For as long as I can remember, horror myths have always been a common thing in Nigerian boarding schools. No one can tell the originator of these myths but they sure started as rumours and over the years, they have been used to torment boarding school students. These myths have been told in different versions and it seems like every boarding school has a spectacular narration of each one of them. As one who attended a boarding school in Nigeria myself, I can attest to some, if not all of the myths listed in this article.
1.) Miss Koi-Koi.
The famous “Miss Koi-Koi” was one myth that trended in every Nigerian boarding school. Back in the day, we were told that Miss Koi-Koi was a very beautiful teacher in a boarding secondary school, who was well-known for her favourite pair of red high heel shoes that would usually make the sound “koi koi koi”, whenever she walked around the school premises. As a result of this, the students nicknamed her “Miss Koi-Koi”. She was also notoriously known for her extreme aggression towards her students. She would punish them severely at the slightest provocation.
One faithful day, Miss Koi-Koi beat up a student and she was badly injured, this did not sit well with the student’s parents and later that day, Miss Koi-Koi was sacked from the school. On her way home, she had a fatal accident that eventually claimed her life but the story does not end there. Legend has it that she swore to take her revenge on all boarding school students, she appears in the dead of the night and kills anyone who sees her or hears her shoe sounds. This is why this myth is very popular in Nigerian boarding schools.
2.) Bush Baby.
Another popular myth that was often used to scare secondary school boarders was “Bush Baby”. It is believed that this creature cries out like an actual human baby to draw your attention to it, hence its name. Legend has it that once it gets your attention, it makes you freeze on the spot. It approaches you, makes you a mouth-watery offer you cannot refuse (usually a lot of money) and then hands you a scruffy looking mat, convincing you to keep it in your possession for 7 days and if successful, the bunch of money will be yours. However, what this creature doesn’t reveal to you is that during these 7 days, it’ll violently attempt to take the mat from you using its very dangerous magical powers, which in most cases, leads to the death of its victims.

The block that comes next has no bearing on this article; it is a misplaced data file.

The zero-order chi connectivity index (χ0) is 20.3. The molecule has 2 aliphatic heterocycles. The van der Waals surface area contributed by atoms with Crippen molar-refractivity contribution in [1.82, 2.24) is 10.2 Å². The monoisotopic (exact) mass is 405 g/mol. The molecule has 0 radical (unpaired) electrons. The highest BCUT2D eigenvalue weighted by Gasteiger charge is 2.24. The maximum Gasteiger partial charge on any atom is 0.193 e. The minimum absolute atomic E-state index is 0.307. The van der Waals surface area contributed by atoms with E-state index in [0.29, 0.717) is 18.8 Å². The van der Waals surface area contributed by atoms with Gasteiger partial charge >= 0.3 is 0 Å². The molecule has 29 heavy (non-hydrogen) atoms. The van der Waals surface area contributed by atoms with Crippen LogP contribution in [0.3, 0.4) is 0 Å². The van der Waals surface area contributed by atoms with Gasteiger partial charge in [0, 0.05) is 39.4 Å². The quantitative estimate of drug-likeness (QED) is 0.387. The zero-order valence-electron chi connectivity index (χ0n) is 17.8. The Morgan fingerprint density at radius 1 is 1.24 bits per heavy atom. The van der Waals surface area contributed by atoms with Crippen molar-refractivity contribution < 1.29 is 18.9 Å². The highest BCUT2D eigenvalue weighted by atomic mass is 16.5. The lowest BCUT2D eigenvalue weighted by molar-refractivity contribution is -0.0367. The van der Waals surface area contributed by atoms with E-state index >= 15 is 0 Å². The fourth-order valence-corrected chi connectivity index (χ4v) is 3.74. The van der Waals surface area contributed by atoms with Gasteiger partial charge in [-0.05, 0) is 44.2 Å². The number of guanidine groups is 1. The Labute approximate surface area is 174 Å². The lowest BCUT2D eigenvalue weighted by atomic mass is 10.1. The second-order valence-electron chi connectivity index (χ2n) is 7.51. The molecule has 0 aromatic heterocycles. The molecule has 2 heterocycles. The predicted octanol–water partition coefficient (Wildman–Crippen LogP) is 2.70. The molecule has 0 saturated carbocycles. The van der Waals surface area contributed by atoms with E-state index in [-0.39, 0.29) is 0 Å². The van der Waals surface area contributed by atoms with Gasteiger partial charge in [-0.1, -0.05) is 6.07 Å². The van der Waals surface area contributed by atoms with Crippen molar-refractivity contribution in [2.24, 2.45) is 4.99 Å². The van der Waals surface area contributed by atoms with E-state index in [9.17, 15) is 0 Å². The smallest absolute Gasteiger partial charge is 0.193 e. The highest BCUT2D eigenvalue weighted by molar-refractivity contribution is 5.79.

3.) Baba Dudu (The man in black).
“Baba Dudu”, also known as “The man in black”, is a myth that was commonly told in the all-male Nigerian boarding schools. Amongst all other myths, this one has to be the most hilarious to me. I mean, of all the magical powers to have, you chose fantastic theft?
According to legend, Baba Dudu was an expert thief who went around the hostels, robbing students of their clothes and snacks from their lockers. He was mostly covered in black and only surfaced at night time. Students usually saw him when they came out to use the toilets at night and eventually, they stopped out of fear. Some Nigerians believe that Baba Dudu was a group of evil spirits and not just one. They were said to be amazing speedsters and silent thieves, you wouldn’t hear or see them coming. Peradventure you catch up to them while running, they always had a plan B in place. They coated their bare skin with grease so that even when you catch up to them, they could easily slip through your fingers. It was said that students who came in contact with Baba Dudu either disappeared suddenly or were left with injuries all over their bodies.
4.) The Headless Girl.
“The Headless Girl” was another famous myth that was told in Nigerian boarding schools to scare its students. Legend says that there was once a beautiful schoolgirl named “Oroma”, who always showed up with different hairstyles every single day at school. Her fellow female students wondered how she kept up with such a stressful lifestyle, each time they asked about her hairstylist, Oroma would always give an excuse as to why she couldn’t reveal the identity of her hairstylist. This made the other students dislike her, one female student, in particular, took it upon herself to expose Oroma to the whole school.
One night, this student tip-toed behind Oroma and followed her to the back of the hostel where she caught Oroma detaching her head from her neck, placing it on her thighs and plaiting it. Out of shock, she let out a scream and collapsed on the spot. Oroma on the other hand was believed to have disappeared into thin air and was never seen again. This was a very traumatic experience for the student and it is said that she never recovered from the shock and never spoke again.
The list is endless, I could go on and on but let’s continue this conversation in the comments section below. I would love to hear your version and experiences with your childhood horror myths.